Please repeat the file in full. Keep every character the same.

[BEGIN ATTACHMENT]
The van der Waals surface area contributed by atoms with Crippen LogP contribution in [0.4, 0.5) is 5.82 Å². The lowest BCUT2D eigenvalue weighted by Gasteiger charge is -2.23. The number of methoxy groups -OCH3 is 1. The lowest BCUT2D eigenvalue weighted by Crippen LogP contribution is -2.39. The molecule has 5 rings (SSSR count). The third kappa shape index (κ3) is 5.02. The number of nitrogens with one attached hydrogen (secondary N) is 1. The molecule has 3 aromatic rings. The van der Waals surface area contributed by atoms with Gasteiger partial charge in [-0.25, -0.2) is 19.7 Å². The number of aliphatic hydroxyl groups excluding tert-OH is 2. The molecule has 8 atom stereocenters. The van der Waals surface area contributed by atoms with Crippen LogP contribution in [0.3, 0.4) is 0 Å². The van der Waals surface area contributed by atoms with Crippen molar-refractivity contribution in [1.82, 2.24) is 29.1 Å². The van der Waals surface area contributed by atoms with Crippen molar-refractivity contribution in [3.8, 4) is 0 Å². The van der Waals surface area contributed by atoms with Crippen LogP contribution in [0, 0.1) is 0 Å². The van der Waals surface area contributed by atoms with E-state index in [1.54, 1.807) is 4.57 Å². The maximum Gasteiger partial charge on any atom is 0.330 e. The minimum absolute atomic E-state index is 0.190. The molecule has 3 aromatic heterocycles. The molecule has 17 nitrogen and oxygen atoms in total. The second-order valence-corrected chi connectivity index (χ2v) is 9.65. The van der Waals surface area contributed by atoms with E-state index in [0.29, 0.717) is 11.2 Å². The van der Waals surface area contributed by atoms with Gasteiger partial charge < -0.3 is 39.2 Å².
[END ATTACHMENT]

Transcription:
The van der Waals surface area contributed by atoms with Crippen LogP contribution in [0.4, 0.5) is 5.82 Å². The lowest BCUT2D eigenvalue weighted by Gasteiger charge is -2.23. The number of methoxy groups -OCH3 is 1. The lowest BCUT2D eigenvalue weighted by Crippen LogP contribution is -2.39. The molecule has 5 rings (SSSR count). The third kappa shape index (κ3) is 5.02. The number of nitrogens with one attached hydrogen (secondary N) is 1. The molecule has 3 aromatic rings. The van der Waals surface area contributed by atoms with Gasteiger partial charge in [-0.25, -0.2) is 19.7 Å². The number of aliphatic hydroxyl groups excluding tert-OH is 2. The molecule has 8 atom stereocenters. The van der Waals surface area contributed by atoms with Crippen LogP contribution in [0.3, 0.4) is 0 Å². The van der Waals surface area contributed by atoms with Crippen molar-refractivity contribution in [1.82, 2.24) is 29.1 Å². The van der Waals surface area contributed by atoms with Crippen molar-refractivity contribution in [3.8, 4) is 0 Å². The van der Waals surface area contributed by atoms with Crippen LogP contribution in [0, 0.1) is 0 Å². The van der Waals surface area contributed by atoms with E-state index in [1.54, 1.807) is 4.57 Å². The maximum Gasteiger partial charge on any atom is 0.330 e. The minimum absolute atomic E-state index is 0.190. The molecule has 3 aromatic heterocycles. The molecule has 17 nitrogen and oxygen atoms in total. The second-order valence-corrected chi connectivity index (χ2v) is 9.65. The van der Waals surface area contributed by atoms with E-state index in [0.29, 0.717) is 11.2 Å². The van der Waals surface area contributed by atoms with Gasteiger partial charge < -0.3 is 39.2 Å².